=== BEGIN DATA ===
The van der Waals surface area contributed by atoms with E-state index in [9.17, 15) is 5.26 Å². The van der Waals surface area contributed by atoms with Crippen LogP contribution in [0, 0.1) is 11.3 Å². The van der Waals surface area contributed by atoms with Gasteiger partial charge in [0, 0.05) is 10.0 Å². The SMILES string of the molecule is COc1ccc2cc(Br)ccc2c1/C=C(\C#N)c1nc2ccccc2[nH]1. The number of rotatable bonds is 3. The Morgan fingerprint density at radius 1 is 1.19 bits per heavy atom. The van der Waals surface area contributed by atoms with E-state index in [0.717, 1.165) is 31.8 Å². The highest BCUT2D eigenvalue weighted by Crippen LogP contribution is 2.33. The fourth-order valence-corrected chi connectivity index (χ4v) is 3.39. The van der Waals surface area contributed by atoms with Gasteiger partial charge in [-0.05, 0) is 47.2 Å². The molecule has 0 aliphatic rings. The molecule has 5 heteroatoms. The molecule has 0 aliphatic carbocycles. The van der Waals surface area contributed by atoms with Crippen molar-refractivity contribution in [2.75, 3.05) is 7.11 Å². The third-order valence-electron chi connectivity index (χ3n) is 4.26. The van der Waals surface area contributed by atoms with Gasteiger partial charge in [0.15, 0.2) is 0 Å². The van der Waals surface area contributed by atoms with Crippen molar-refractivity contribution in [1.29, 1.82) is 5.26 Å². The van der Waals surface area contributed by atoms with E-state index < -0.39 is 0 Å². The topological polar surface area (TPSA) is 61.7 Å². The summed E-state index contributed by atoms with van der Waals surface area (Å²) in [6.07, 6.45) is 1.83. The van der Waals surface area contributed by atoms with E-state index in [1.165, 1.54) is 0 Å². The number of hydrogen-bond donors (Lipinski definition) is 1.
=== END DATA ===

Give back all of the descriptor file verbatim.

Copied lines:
The van der Waals surface area contributed by atoms with E-state index in [9.17, 15) is 5.26 Å². The van der Waals surface area contributed by atoms with Crippen LogP contribution in [0, 0.1) is 11.3 Å². The van der Waals surface area contributed by atoms with Gasteiger partial charge in [0, 0.05) is 10.0 Å². The SMILES string of the molecule is COc1ccc2cc(Br)ccc2c1/C=C(\C#N)c1nc2ccccc2[nH]1. The number of rotatable bonds is 3. The Morgan fingerprint density at radius 1 is 1.19 bits per heavy atom. The van der Waals surface area contributed by atoms with E-state index in [0.717, 1.165) is 31.8 Å². The highest BCUT2D eigenvalue weighted by Crippen LogP contribution is 2.33. The fourth-order valence-corrected chi connectivity index (χ4v) is 3.39. The van der Waals surface area contributed by atoms with Gasteiger partial charge in [-0.05, 0) is 47.2 Å². The molecule has 0 aliphatic rings. The molecule has 5 heteroatoms. The molecule has 0 aliphatic carbocycles. The van der Waals surface area contributed by atoms with Crippen molar-refractivity contribution in [2.75, 3.05) is 7.11 Å². The third-order valence-electron chi connectivity index (χ3n) is 4.26. The van der Waals surface area contributed by atoms with Gasteiger partial charge in [0.15, 0.2) is 0 Å². The van der Waals surface area contributed by atoms with Crippen molar-refractivity contribution in [1.29, 1.82) is 5.26 Å². The van der Waals surface area contributed by atoms with E-state index < -0.39 is 0 Å². The topological polar surface area (TPSA) is 61.7 Å². The summed E-state index contributed by atoms with van der Waals surface area (Å²) in [6.07, 6.45) is 1.83. The van der Waals surface area contributed by atoms with E-state index in [1.165, 1.54) is 0 Å². The number of hydrogen-bond donors (Lipinski definition) is 1.